Getting Organized: 3 Easy Tips for Students with ADHD

Staying organized can be a struggle for students with ADHD. It definitely was for me. Unfortunately, being disorganized has negative effects on academic performance. However, there are three easy strategies (life hacks) for those of us with ADHD that make school easier. I know they did for me.

1. Keep an idea journal, rather than a calendar-based assignment book

Provide these students with a blank journal and encourage them to write down their ideas, thoughts, AND school assignments.

Typical calendar-based agendas can be effective, but getting those with ADHD to consistently use one is nearly impossible. Yes, ADHD students need structure, but structure does not occur naturally to them. However, creative problem-solving does come naturally to them.

ADHD minds can be highly creative, but their fast pace causes them to forget ideas and thoughts just as quickly as they generate them. Tracking their ideas in a blank journal allows them to manage their creativity in whatever structure makes sense to them.

Students with ADHD may avoid traditional assignment books, but they love journals that help harness their creativity.

How: Instead of a calendar-based assignment book, provide these students with a blank journal and encourage them to write down their ideas, thoughts, AND school assignments.

2. One binder for all classes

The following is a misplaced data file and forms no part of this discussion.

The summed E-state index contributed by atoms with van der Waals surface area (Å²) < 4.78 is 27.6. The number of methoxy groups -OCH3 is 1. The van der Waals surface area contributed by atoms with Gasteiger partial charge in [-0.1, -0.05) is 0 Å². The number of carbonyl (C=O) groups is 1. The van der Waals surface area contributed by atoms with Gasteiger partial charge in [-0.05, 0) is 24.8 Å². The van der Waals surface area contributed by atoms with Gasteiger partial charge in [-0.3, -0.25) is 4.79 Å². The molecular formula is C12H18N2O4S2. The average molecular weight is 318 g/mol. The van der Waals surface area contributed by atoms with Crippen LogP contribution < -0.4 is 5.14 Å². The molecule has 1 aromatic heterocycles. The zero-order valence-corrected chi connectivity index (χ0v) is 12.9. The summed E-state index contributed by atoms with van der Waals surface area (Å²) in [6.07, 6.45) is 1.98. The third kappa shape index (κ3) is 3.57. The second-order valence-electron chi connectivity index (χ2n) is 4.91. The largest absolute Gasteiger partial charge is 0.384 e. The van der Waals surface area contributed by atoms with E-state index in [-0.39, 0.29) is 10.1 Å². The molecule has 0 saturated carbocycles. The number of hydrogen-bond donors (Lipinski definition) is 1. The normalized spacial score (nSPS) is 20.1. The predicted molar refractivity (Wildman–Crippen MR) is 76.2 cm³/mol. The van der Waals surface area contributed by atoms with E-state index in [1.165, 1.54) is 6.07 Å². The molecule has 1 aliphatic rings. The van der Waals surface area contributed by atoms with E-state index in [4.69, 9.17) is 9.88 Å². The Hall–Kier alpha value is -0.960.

Provide them with one (large) three-ring binder or accordion folder to store all of their class materials, rather than individual folders for each class.

These students struggle with keeping track of multiple folders and binders. They frequently leave them at school or their home, and often lose them entirely.

One large binder ensures that no one folder gets left at home and gives students a home base for their course materials.

How: Provide students a large three-ring binder with separate sections for each class.

3. Utilize a pencil case

Without a pencil case, students with ADHD will store their pencils in unconventional places throughout the day. This causes them to frequently misplace and run out of writing utensils — a distraction that can easily derail their work.

Students with ADHD may have difficulty focusing, but they also have the power of hyper focus. When they find themselves engaged in an assignment, but fail to find a pencil to complete it, they miss a critical opportunity to get work done. Pencil cases allow students to make the most of their hyper focus.

How: Provide students with a pencil case, and keep it inside of the large binder to ensure it is always with them.

Hopefully these tips will help students excel in the classroom and build life-long habits for staying organized.